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Collecting the Cup for Ironwood from left are Community Development Director Michael Brown, Mayor Kim Corcoran, Mayor Pro Tem Rick Semo, Clerk Karen Gullan and City Manager Scott Erickson. For more photos go here.DETROIT, Michigan – The community of Ironwood, in Michigan’s Upper Peninsula, was honored with the Michigan Municipal League’s 2013 Community Excellence Award on Sept. 20, 2013, at the League’s Annual Convention in Detroit.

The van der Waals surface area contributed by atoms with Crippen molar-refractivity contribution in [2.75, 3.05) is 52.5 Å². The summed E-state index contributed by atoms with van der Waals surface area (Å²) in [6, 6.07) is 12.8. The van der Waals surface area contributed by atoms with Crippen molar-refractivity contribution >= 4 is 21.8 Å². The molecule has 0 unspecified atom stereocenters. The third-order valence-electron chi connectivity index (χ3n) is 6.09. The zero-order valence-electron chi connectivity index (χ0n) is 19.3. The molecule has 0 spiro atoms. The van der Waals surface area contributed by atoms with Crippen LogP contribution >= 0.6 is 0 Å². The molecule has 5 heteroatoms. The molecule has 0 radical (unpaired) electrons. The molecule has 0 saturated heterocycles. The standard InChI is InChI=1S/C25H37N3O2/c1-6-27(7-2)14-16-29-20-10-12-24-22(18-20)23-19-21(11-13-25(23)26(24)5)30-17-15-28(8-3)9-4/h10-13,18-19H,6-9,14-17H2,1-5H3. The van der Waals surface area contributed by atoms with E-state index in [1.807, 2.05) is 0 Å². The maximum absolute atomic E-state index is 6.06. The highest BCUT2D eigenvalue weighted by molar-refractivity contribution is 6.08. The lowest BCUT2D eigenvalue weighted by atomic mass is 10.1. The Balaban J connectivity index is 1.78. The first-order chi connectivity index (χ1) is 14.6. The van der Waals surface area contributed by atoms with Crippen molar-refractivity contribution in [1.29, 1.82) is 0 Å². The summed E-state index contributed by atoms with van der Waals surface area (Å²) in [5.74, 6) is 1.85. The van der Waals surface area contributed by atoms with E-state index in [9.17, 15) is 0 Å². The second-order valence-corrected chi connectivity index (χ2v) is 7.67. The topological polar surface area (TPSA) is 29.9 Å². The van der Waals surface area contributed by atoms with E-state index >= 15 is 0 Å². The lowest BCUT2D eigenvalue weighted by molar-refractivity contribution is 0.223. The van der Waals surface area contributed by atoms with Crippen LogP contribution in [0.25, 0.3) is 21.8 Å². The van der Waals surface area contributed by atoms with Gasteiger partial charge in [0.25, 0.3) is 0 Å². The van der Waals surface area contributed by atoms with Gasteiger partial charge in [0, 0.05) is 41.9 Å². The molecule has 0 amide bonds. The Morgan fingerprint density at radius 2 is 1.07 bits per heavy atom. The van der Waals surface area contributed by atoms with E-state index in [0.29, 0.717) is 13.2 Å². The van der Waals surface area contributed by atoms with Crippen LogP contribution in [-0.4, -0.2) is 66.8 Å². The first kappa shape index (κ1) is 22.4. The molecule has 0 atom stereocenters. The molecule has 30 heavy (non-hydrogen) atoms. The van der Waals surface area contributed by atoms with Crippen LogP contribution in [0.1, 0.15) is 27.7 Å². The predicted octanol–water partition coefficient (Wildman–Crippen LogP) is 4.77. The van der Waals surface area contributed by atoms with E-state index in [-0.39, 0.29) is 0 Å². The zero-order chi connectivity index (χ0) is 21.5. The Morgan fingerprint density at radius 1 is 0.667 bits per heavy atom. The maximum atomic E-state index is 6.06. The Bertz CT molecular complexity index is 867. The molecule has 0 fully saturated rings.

The peer-nominated Community Excellence Award (CEA), affectionately called “The Race for the Cup,” was started by the League in 2007 to recognize innovative solutions taking place in Michigan’s cities, villages and urban townships. It’s the highest and most prestigious award bestowed by the statewide League.The city of Ironwood’s placemaking effort is centered on the revitalization of a railroad depot into a park. The plan is to merge city blocks, add a pavilion, playground equipment, landscaping, volleyball courts, and other amenities in an effort to promote health, history, and recreation. The park will also serve as a trailhead for non-motorized and motorized trails crossing the region.Ironwood Mayor Kim Corcoran accepted the award, which includes a large trophy and statewide recognition, on the city’s behalf. In the seven-year history of the CEA competition, Ironwood is the first recipient from the state’s Upper Peninsula, which encompasses the League’s Region 7. Ironwood is located on the Michigan-Wisconsin border in the western portion of the state’s U.P.“I was very happily surprised for our community to win the Cup,” Corcoran said. “I was thinking we were a small community and I didn’t know if we stood a chance on getting this, but it’s a very big deal for us. This award helps put us on the map – from the PR we get from this and for our project. It shows what our community has to offer. We believe the positive recognition of receiving this award will increase awareness of the great things that Ironwood and the U.P. have to offer.”Ironwood competed for the statewide title against finalists from the League’s six other regions: Region 1 Fenton, Holly, & Linden’s Shiawassee River Heritage Water Trail; Region 2 St. Joseph’s Silver Beach development; Region 3 Belding’s community garden; Region 4 DeWitt’s Community Showcase; Region 5 Imlay City’s SEED Economic Gardening program; and Region 6 Rogers City’s Placemaking: Dancin’ Downtown.Summaries of the seven finalist projects are pasted below and can be found online here.For past CEA winners, click here. For photos of the CEA winners go to this Michigan Municipal League “Award Winners and Appointments” set on flickr: http://www.flickr.com/photos/michigancommunities/sets/72157635396981216/. Photos can be downloaded from the League’s flickr page for free. We just ask that the following photo credit be given: Photo Courtesy of the Michigan Municipal League/mml.org.Matt Bach is media relations director for the Michigan Municipal League. He can be reached at firstname.lastname@example.org and (734) 669-6317.